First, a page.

Sleep strengthens memories by repeatedly reactivating associated neuron ensembles. Our studies show that although long-term memory for a medium number of word-pairs (160) benefits from sleep, a large number (320) does not. This suggest an upper limit to the amount of information that has access to sleep-dependent declarative memory consolidation, which is possibly linked to the availability of reactivation opportunities. Due to competing processes of global forgetting that are active during sleep, we hypothesised that even larger amounts of information would enhance the proportion of information that is actively forgotten during sleep. In the present study, we aimed to induce such forgetting by challenging the sleeping brain with vast amounts of to be remembered information. For this, 80 participants learned a very large number of 640 word-pairs over the course of an entire day and then either slept or stayed awake during the night. Recall was tested after another night of regular sleep. Results revealed comparable retention rates between the sleep and wake groups. Although this null-effect can be reconciled the concept of limited capacities available for sleep-dependent consolidation, it contradicts our hypothesis that sleep would increase forgetting compared to the wake group. Additional exploratory analyses relying on equivalence testing and Bayesian statistics reveal that there is evidence against sleep having a detrimental effect on the retention of declarative memory at high information loads. We argue that forgetting occurs in both wake and sleep states through different mechanisms, i.e., through increased interference and through global synaptic downscaling, respectively. Both of these processes might scale similarly with information load.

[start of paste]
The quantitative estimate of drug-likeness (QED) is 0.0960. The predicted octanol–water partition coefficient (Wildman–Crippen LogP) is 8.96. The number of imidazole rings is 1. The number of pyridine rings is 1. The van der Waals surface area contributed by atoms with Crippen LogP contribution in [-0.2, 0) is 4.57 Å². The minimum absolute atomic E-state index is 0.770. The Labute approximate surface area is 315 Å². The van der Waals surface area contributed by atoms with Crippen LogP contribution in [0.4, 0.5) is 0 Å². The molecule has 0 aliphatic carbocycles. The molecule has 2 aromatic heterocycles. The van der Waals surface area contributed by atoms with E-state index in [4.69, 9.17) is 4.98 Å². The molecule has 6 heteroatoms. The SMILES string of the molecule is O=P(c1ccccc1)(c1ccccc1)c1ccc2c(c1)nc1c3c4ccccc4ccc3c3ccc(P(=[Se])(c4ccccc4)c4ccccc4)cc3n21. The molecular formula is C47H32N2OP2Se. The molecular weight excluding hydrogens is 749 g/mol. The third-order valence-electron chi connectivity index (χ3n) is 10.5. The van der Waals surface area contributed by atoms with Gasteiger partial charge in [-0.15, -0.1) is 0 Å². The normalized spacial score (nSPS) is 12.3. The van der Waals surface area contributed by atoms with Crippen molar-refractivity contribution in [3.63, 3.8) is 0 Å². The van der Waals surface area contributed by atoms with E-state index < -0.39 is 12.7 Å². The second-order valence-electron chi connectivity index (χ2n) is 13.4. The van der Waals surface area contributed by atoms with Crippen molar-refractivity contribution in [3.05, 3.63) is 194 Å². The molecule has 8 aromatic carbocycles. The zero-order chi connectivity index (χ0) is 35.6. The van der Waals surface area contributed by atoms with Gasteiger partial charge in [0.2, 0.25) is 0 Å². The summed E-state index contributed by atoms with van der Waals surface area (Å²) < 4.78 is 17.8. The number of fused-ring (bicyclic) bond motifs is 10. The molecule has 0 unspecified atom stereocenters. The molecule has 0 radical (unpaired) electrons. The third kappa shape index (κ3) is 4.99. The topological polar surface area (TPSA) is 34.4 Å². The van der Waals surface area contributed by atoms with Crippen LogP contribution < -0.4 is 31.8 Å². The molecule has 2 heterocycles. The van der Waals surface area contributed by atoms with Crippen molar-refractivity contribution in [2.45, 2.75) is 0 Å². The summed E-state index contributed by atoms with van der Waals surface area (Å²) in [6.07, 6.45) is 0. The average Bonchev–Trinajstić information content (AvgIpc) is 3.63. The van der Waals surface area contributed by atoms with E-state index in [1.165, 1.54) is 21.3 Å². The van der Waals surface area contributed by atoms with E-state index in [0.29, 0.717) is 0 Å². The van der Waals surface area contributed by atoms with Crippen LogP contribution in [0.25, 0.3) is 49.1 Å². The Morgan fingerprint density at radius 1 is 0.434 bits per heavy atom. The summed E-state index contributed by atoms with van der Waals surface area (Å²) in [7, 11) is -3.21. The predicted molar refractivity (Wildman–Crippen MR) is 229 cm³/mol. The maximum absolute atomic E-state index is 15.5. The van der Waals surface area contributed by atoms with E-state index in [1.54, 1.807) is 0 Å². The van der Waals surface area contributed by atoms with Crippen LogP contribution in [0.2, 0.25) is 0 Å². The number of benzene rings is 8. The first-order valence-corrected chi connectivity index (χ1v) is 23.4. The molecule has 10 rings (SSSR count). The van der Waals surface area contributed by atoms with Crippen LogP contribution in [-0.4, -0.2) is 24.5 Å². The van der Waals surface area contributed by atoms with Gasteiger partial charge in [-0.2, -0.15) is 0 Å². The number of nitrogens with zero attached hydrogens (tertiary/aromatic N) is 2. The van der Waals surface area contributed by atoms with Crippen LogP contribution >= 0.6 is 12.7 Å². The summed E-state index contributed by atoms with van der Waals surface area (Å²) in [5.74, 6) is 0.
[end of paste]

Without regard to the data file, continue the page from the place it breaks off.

bioRxiv Subject Collection: Neuroscience